19. To achieve very high expression levels, pCMV5 is an ideal vector because it harbors an SV-40 origin of replication which the SV-40 T antigen expressed by COS-7 cells uses to replicate the plasmid to high copy number.
20. Use 70% ethanol to sterilize the surfaces of the culture hood, benches, Gilson pipets and outer surfaces of the culture-medium bottle. Allow the ethanol to evaporate.
21. Strike the side of the flask several times, which dislodges the cells when trypsinizing is complete.
22. Gently pipet cells up-and-down 5-10 times with a 10 mL pipet to break up cell clumps.
23. Growth time is generally 3-4 d if the cells are healthy. Slow growing cells may be due to a viral infection (e.g., mycoplasma), which will make the cells more difficult to transfect and will yield cells with poor morphology under the microscope. Discard the cultures and obtain a fresh flask of cells.
24. Cell number will approx double by d 2. 1 x T 75 flask at 100% confluence on d 1 yields approx 8 x 60 mm dishes at 50% confluence on d 2. Transfections also can be performed directly in individual 35-mm dishes rather than using a 60 mm dish intermediate. A disadvantage of this approach is that replicate dishes may have greater variability due to differences in transfection efficiencies. However, an advantage is that transfection times can be reduced to 15 h before fixation and staining which will yield higher apparent transfection efficiencies if the mutant protein being expressed is particularly toxic to the cells. We have used this approach to examine trafficking of a PLP1 splice site mutation (19) that results in skipping exon 6.
25. The FUGENE 6 must be added directly into the DMEM, not down the wall of the tube.
26. Gently move the dishes several times from side-to-side to evenly distribute the DNA on the cells. Be careful not to move dishes in a circular motion, which will concentrate reagents in the centers of the dishes.
27. The number of dishes prepared depends on the number of DNAs for transfection and the number of replicate dishes for each DNA. Each 60 mm dish will provide sufficient cells for up to 8 x 35 mm dishes.
28. The levels of confluence in each 60 mm dish should approximate 100% if the transfected plasmid is not toxic to the cells. However, proportionately less medium should be used for subconfluent dishes (e.g., use 2 mL of medium for cells at 50% confluence).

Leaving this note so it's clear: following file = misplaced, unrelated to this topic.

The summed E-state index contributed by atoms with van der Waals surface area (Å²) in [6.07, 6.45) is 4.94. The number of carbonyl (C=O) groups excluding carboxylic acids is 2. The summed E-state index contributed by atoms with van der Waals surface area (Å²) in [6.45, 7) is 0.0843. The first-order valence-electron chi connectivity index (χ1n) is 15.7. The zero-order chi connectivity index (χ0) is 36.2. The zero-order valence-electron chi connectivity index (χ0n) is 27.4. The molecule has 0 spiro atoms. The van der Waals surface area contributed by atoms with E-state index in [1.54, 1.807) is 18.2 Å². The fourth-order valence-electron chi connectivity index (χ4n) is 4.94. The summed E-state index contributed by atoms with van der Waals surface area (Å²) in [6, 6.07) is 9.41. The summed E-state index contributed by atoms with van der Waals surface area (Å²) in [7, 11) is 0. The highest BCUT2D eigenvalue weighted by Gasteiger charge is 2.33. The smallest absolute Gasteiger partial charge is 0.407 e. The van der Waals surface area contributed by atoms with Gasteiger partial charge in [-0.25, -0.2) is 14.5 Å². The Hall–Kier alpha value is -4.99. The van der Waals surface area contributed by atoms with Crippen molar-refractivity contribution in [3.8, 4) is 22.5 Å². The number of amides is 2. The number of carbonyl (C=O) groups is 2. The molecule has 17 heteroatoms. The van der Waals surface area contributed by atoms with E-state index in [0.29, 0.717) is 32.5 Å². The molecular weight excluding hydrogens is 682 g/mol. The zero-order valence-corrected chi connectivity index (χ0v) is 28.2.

29. Gently move the dishes from side-to-side to evenly distribute the cells. The desired level of confluence when the cells adhere is 20-30%. After overnight culturing, a confluence of 40-50% is expected, which provides sufficient transfected cells to examine and plenty of room for the cells to flatten out for good morphology.
30. Keep 35 mm dishes on a rocking platform (e.g., Bellco, NJ, USA) during staining. Warm DMEM and fixative minimize changes to cell morphology before the cells are fixed. Add solutions to the edge of each dish to minimize cell damage. Use a low vacuum to hasten solution changes.
31. Detergents such as Triton X-100 and other permeabilizing agents such as methanol can extract some proteins, such as PLP1, from the membranes of fixed cells, which reduces the staining intensity.
32. Attach a wide-mouth P200 or P1000 Gilson pipette tip to a vacuum line. It is most important that all cells and liquid be removed in preparation for applying the PAP pen. These pens are very expensive and are easily damaged by contact with debris and aqueous solutions.
33. This and subsequent steps use small volumes of antibody-containing solutions to label antigens in transfected cells spread over a wide area. Therefore, it is important to ensure that the culture dishes are level. If antibody solutions are in plentiful supply, larger volumes, e.g., 100 or 200 |L can be used.
34. In this step, the DNA-binding fluor, 1 |g/mL 4,6, Diamidino-2-phenylindole (DAPI, Sigma, MO, USA), can be included for visualizing the nuclei. This compound strongly labels nuclei and aids the location of cells that are unlabeled or weakly labeled by antibodies. Some antigens are expressed at sufficiently low levels to require signal amplification using a biotinylated secondary antibody and a streptavidin-conjugated fluorophore. Simply repeat this step with the necessary tertiary reagents.
35. Colored nail polish contains compounds that quench the fluorescence and can bleed into the DTG with time.